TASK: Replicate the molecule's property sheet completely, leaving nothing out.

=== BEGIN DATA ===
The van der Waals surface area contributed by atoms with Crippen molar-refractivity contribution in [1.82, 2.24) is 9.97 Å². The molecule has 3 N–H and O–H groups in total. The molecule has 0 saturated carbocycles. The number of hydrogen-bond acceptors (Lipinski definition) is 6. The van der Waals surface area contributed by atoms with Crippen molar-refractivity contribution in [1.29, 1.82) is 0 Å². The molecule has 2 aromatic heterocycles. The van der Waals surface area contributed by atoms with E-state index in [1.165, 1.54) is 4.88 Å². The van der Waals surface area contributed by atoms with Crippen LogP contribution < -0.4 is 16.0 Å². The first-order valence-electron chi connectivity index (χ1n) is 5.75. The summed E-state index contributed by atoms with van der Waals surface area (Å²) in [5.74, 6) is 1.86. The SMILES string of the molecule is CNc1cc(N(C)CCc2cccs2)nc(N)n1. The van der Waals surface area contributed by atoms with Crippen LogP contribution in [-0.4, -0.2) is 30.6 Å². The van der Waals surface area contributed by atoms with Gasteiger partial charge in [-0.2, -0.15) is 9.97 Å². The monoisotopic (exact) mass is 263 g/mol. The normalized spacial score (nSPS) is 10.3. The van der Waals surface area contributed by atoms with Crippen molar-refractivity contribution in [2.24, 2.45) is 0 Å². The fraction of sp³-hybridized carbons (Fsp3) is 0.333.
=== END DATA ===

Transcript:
The van der Waals surface area contributed by atoms with Crippen molar-refractivity contribution in [1.82, 2.24) is 9.97 Å². The molecule has 3 N–H and O–H groups in total. The molecule has 0 saturated carbocycles. The number of hydrogen-bond acceptors (Lipinski definition) is 6. The van der Waals surface area contributed by atoms with Crippen molar-refractivity contribution in [1.29, 1.82) is 0 Å². The molecule has 2 aromatic heterocycles. The van der Waals surface area contributed by atoms with E-state index in [1.165, 1.54) is 4.88 Å². The van der Waals surface area contributed by atoms with Crippen LogP contribution < -0.4 is 16.0 Å². The first-order valence-electron chi connectivity index (χ1n) is 5.75. The summed E-state index contributed by atoms with van der Waals surface area (Å²) in [5.74, 6) is 1.86. The SMILES string of the molecule is CNc1cc(N(C)CCc2cccs2)nc(N)n1. The van der Waals surface area contributed by atoms with Crippen LogP contribution in [-0.4, -0.2) is 30.6 Å². The van der Waals surface area contributed by atoms with Gasteiger partial charge in [-0.2, -0.15) is 9.97 Å². The monoisotopic (exact) mass is 263 g/mol. The normalized spacial score (nSPS) is 10.3. The van der Waals surface area contributed by atoms with Crippen molar-refractivity contribution in [2.24, 2.45) is 0 Å². The fraction of sp³-hybridized carbons (Fsp3) is 0.333.